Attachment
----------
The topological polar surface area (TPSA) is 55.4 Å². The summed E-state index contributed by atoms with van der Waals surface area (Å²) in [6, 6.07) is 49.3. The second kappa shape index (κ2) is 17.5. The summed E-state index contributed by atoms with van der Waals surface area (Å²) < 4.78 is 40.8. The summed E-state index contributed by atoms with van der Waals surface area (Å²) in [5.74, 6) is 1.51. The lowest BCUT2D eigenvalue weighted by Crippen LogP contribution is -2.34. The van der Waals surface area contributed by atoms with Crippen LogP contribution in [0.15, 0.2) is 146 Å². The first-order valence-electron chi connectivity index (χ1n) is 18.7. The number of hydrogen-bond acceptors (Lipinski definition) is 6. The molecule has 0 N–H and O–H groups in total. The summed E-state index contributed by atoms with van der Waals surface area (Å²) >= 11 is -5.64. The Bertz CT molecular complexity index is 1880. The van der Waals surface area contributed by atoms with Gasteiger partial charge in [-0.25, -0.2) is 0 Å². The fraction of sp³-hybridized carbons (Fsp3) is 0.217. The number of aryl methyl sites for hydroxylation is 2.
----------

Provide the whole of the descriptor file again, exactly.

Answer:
The topological polar surface area (TPSA) is 55.4 Å². The summed E-state index contributed by atoms with van der Waals surface area (Å²) in [6, 6.07) is 49.3. The second kappa shape index (κ2) is 17.5. The summed E-state index contributed by atoms with van der Waals surface area (Å²) < 4.78 is 40.8. The summed E-state index contributed by atoms with van der Waals surface area (Å²) in [5.74, 6) is 1.51. The lowest BCUT2D eigenvalue weighted by Crippen LogP contribution is -2.34. The van der Waals surface area contributed by atoms with Crippen LogP contribution in [0.15, 0.2) is 146 Å². The first-order valence-electron chi connectivity index (χ1n) is 18.7. The number of hydrogen-bond acceptors (Lipinski definition) is 6. The molecule has 0 N–H and O–H groups in total. The summed E-state index contributed by atoms with van der Waals surface area (Å²) >= 11 is -5.64. The Bertz CT molecular complexity index is 1880. The van der Waals surface area contributed by atoms with Gasteiger partial charge in [-0.25, -0.2) is 0 Å². The fraction of sp³-hybridized carbons (Fsp3) is 0.217. The number of aryl methyl sites for hydroxylation is 2.